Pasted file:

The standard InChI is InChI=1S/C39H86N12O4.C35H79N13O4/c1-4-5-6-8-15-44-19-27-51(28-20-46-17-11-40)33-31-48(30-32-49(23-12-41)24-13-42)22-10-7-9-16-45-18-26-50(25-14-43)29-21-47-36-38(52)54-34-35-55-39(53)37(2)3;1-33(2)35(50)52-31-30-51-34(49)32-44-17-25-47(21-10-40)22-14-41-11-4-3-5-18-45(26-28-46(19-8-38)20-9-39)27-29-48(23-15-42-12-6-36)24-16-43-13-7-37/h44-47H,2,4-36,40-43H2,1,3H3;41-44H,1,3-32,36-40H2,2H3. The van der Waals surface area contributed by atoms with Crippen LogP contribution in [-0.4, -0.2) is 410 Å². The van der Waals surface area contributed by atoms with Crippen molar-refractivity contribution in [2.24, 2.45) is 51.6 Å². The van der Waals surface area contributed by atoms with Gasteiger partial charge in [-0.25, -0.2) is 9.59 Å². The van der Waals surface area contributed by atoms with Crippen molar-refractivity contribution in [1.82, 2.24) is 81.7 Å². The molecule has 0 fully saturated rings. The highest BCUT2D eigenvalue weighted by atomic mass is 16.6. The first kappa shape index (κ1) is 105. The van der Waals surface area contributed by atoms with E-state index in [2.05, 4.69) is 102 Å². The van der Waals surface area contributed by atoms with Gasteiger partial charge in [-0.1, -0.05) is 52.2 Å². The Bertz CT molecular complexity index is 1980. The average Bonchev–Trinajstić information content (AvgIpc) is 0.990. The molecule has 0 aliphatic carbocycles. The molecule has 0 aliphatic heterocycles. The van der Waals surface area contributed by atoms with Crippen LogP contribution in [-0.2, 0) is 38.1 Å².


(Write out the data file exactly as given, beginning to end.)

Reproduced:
The standard InChI is InChI=1S/C39H86N12O4.C35H79N13O4/c1-4-5-6-8-15-44-19-27-51(28-20-46-17-11-40)33-31-48(30-32-49(23-12-41)24-13-42)22-10-7-9-16-45-18-26-50(25-14-43)29-21-47-36-38(52)54-34-35-55-39(53)37(2)3;1-33(2)35(50)52-31-30-51-34(49)32-44-17-25-47(21-10-40)22-14-41-11-4-3-5-18-45(26-28-46(19-8-38)20-9-39)27-29-48(23-15-42-12-6-36)24-16-43-13-7-37/h44-47H,2,4-36,40-43H2,1,3H3;41-44H,1,3-32,36-40H2,2H3. The van der Waals surface area contributed by atoms with Crippen LogP contribution in [-0.4, -0.2) is 410 Å². The van der Waals surface area contributed by atoms with Crippen molar-refractivity contribution in [2.24, 2.45) is 51.6 Å². The van der Waals surface area contributed by atoms with Gasteiger partial charge in [-0.25, -0.2) is 9.59 Å². The van der Waals surface area contributed by atoms with Crippen molar-refractivity contribution in [1.82, 2.24) is 81.7 Å². The molecule has 0 fully saturated rings. The highest BCUT2D eigenvalue weighted by atomic mass is 16.6. The first kappa shape index (κ1) is 105. The van der Waals surface area contributed by atoms with E-state index in [2.05, 4.69) is 102 Å². The van der Waals surface area contributed by atoms with Gasteiger partial charge in [-0.1, -0.05) is 52.2 Å². The Bertz CT molecular complexity index is 1980. The average Bonchev–Trinajstić information content (AvgIpc) is 0.990. The molecule has 0 aliphatic carbocycles. The molecule has 0 aliphatic heterocycles. The van der Waals surface area contributed by atoms with Crippen LogP contribution in [-0.2, 0) is 38.1 Å².